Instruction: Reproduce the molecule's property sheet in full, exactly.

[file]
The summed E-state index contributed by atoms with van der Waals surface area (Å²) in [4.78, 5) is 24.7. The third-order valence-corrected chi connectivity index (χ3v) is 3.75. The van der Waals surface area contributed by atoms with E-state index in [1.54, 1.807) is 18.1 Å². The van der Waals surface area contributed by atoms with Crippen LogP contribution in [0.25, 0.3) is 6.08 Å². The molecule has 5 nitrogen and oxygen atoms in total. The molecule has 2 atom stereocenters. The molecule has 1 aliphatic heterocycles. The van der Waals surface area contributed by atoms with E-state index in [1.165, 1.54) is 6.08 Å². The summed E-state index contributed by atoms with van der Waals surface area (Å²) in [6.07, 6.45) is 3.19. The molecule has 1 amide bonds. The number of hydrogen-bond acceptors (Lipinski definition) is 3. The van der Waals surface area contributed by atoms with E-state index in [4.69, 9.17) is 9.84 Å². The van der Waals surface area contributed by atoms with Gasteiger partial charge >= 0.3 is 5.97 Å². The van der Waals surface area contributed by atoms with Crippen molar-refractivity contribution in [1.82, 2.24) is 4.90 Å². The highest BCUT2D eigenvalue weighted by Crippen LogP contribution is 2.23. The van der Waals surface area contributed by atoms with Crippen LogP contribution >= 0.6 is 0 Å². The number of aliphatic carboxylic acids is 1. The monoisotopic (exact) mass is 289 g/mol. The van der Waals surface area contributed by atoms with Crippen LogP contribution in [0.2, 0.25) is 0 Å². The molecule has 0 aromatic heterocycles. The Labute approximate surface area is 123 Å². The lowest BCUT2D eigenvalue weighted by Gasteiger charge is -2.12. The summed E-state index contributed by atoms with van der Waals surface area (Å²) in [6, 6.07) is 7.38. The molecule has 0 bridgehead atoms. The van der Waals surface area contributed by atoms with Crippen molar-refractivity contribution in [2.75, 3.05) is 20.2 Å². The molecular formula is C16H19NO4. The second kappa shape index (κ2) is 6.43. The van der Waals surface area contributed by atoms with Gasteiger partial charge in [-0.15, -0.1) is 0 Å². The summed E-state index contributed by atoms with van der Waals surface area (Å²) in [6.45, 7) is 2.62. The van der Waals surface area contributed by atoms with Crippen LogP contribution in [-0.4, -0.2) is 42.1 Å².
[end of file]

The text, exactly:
The summed E-state index contributed by atoms with van der Waals surface area (Å²) in [4.78, 5) is 24.7. The third-order valence-corrected chi connectivity index (χ3v) is 3.75. The van der Waals surface area contributed by atoms with E-state index in [1.54, 1.807) is 18.1 Å². The van der Waals surface area contributed by atoms with Crippen LogP contribution in [0.25, 0.3) is 6.08 Å². The molecule has 5 nitrogen and oxygen atoms in total. The molecule has 2 atom stereocenters. The molecule has 1 aliphatic heterocycles. The van der Waals surface area contributed by atoms with E-state index in [1.165, 1.54) is 6.08 Å². The summed E-state index contributed by atoms with van der Waals surface area (Å²) in [6.07, 6.45) is 3.19. The molecule has 1 amide bonds. The number of hydrogen-bond acceptors (Lipinski definition) is 3. The van der Waals surface area contributed by atoms with E-state index in [4.69, 9.17) is 9.84 Å². The van der Waals surface area contributed by atoms with Gasteiger partial charge >= 0.3 is 5.97 Å². The van der Waals surface area contributed by atoms with Crippen molar-refractivity contribution in [1.82, 2.24) is 4.90 Å². The highest BCUT2D eigenvalue weighted by Crippen LogP contribution is 2.23. The van der Waals surface area contributed by atoms with Crippen LogP contribution >= 0.6 is 0 Å². The number of aliphatic carboxylic acids is 1. The monoisotopic (exact) mass is 289 g/mol. The van der Waals surface area contributed by atoms with Crippen LogP contribution in [0.2, 0.25) is 0 Å². The molecule has 0 aromatic heterocycles. The Labute approximate surface area is 123 Å². The lowest BCUT2D eigenvalue weighted by Gasteiger charge is -2.12. The summed E-state index contributed by atoms with van der Waals surface area (Å²) in [6, 6.07) is 7.38. The molecule has 0 bridgehead atoms. The van der Waals surface area contributed by atoms with Crippen molar-refractivity contribution in [2.75, 3.05) is 20.2 Å². The molecular formula is C16H19NO4. The second kappa shape index (κ2) is 6.43. The van der Waals surface area contributed by atoms with Gasteiger partial charge in [-0.15, -0.1) is 0 Å². The summed E-state index contributed by atoms with van der Waals surface area (Å²) in [6.45, 7) is 2.62. The van der Waals surface area contributed by atoms with Crippen LogP contribution in [-0.4, -0.2) is 42.1 Å².